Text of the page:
• Approved a Truancy Prevention Contract between ICHHS and Ross Resources, Ltd., for the period Sept. 1, 2019 through Aug. 31, 2020. This contract is for truancy prevention services and personnel in each of the school districts of Itasca County for an amount not to exceed $367,074. There is no change in the county cost for ICHHS and probation for the 2019-2020 school year.
• Approved a purchase of service agreement between ICHHS and Vicky Schoeller Fiduciary Services LLC for guardianship, conservatorship and representative payee services, effective Oct. 1, 2019.
• Adopted a resolution regarding bridge bonding. The resolution is required by the Minnesota Department of Transportation (MnDOT) as one of the first steps in obtaining bridge bonding funds from the state.
• Entered into an agreement with Bigfork Township outlining responsibilities for each party as they relate to replacing the structurally deficient bridge 7126 over Pelquin Creek and authorized the required signatures on the agreement documents.
• Accepted a deed covenant on Gunn Park for public outdoor recreation use as required for the Outdoor Recreation Grant reimbursement and authorized necessary signatures.
• Authorized and directed the county attorney to bring action to clear and otherwise address title to tax-forfeited land as reflected in the Petition to Amend Certificate of Title 15,199. In 2013, the county board authorized staff to pursue partition or condemnation action against GNIOP for purposes of securing a motorized trail access. Since that time, the county and Glacier Park, as current owner, have agreed to a buy/sell transaction which will secure motorized trail access. In preparing the land for sale, it has come to the county’s attention that there are potential title issues that may require court action to resolve. This board request authorizes staff to pursue such action.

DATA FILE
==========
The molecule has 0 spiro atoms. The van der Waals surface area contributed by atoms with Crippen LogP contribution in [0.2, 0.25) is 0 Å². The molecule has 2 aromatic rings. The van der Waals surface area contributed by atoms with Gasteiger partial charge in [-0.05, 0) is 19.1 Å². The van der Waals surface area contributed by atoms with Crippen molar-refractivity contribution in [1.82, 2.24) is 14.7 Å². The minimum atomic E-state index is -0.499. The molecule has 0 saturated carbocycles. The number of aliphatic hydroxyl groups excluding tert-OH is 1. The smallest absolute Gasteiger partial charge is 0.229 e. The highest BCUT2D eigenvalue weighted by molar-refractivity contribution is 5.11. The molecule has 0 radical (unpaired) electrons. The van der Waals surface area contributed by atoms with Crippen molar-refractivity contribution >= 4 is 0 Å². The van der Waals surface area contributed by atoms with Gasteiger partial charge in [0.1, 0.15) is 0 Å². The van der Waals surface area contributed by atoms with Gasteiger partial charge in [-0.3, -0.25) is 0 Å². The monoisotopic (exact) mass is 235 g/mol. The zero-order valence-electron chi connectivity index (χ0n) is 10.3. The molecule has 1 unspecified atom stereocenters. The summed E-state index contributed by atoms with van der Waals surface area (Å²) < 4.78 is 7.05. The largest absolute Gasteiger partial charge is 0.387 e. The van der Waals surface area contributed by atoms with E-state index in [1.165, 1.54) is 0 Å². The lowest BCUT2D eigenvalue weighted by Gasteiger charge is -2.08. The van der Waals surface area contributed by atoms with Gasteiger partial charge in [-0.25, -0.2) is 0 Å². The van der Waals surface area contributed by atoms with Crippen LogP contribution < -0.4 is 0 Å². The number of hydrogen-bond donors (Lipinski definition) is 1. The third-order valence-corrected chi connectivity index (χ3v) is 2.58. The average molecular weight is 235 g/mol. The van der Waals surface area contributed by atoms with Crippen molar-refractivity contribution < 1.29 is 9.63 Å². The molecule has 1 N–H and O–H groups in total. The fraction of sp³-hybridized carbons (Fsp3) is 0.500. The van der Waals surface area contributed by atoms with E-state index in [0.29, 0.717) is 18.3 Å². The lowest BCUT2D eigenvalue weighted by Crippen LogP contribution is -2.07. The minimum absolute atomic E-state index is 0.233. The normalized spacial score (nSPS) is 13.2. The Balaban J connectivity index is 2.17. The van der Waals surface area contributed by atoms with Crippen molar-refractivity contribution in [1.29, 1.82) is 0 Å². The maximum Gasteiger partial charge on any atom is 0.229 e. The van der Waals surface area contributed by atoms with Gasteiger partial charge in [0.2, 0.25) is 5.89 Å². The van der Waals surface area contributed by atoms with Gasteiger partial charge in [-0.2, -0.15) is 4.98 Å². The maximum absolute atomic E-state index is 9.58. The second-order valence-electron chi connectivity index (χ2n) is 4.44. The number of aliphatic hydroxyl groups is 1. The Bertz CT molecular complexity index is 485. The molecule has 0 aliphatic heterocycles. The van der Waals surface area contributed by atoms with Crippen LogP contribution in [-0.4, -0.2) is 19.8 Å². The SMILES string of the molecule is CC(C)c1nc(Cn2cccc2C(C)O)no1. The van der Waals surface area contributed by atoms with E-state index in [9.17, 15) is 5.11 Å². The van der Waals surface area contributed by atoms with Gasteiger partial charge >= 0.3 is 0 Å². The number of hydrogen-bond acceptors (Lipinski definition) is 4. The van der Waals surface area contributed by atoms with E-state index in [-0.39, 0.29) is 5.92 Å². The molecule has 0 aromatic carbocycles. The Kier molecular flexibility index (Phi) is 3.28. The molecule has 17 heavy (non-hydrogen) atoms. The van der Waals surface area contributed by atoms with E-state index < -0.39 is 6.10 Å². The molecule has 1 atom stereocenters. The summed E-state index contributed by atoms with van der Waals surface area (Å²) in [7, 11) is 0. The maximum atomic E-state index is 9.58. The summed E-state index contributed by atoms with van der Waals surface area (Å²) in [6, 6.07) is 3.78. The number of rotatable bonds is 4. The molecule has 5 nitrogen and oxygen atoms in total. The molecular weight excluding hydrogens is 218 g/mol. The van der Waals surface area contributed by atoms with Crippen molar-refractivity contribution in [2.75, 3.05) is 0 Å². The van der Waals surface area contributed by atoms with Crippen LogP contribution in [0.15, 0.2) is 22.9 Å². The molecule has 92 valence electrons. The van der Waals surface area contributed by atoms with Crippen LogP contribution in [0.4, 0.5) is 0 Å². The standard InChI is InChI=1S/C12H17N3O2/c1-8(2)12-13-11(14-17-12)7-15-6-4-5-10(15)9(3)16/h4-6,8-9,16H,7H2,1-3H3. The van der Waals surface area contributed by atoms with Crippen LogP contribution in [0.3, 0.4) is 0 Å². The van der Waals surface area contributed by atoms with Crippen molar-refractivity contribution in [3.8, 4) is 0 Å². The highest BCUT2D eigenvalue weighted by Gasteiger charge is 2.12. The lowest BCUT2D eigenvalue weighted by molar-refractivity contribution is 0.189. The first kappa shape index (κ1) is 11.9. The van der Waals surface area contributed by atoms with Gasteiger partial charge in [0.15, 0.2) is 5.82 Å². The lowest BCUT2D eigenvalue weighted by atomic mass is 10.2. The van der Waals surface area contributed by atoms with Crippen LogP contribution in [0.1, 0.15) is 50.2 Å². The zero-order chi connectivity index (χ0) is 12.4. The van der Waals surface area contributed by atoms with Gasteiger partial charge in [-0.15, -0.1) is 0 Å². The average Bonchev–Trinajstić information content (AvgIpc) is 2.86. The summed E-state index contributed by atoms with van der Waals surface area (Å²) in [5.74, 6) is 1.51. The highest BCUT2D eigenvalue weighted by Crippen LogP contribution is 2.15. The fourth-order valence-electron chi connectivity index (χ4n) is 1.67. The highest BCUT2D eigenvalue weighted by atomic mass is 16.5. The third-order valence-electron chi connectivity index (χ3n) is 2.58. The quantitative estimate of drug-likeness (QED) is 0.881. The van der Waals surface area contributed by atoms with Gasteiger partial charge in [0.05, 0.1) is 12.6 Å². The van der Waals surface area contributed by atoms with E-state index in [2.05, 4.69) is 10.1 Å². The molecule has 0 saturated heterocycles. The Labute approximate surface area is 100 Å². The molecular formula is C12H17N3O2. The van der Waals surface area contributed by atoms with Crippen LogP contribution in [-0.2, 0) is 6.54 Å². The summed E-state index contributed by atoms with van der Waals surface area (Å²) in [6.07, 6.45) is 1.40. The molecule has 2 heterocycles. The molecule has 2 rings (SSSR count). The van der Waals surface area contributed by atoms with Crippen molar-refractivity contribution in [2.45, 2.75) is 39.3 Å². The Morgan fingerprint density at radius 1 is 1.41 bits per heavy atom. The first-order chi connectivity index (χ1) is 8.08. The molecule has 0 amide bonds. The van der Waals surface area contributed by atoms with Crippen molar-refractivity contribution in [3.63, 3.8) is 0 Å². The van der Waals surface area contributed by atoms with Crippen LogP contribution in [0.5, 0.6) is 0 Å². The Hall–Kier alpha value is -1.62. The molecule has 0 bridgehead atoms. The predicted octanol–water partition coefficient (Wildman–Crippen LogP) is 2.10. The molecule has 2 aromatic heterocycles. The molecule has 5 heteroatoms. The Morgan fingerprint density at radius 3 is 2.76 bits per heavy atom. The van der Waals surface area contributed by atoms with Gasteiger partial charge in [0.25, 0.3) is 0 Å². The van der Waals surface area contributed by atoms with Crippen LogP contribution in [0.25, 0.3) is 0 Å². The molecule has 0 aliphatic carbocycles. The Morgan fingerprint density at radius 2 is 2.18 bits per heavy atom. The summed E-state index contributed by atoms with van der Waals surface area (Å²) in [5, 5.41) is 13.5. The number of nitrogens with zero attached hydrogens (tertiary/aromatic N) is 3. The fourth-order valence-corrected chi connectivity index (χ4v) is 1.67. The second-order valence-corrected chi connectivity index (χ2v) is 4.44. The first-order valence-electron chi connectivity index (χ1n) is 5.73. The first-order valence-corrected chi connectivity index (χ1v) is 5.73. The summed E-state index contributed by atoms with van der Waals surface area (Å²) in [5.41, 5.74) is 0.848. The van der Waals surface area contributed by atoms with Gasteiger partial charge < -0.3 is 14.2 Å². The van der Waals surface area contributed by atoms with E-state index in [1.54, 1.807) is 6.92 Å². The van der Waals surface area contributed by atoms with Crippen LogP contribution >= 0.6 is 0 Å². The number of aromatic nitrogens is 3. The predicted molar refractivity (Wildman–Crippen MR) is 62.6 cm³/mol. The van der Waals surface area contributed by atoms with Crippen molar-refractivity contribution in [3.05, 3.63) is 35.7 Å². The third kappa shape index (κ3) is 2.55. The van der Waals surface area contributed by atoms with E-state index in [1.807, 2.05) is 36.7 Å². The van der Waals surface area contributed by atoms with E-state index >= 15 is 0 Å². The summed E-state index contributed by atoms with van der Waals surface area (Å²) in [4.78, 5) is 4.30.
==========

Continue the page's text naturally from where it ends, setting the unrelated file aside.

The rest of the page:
• Approved and authorized necessary signatures for the T-Mobile/Nashwauk Tower Site Agreement first amendment. T-Mobile wishes to amend their site use agreement to replace existing antenna equipment with updated equipment.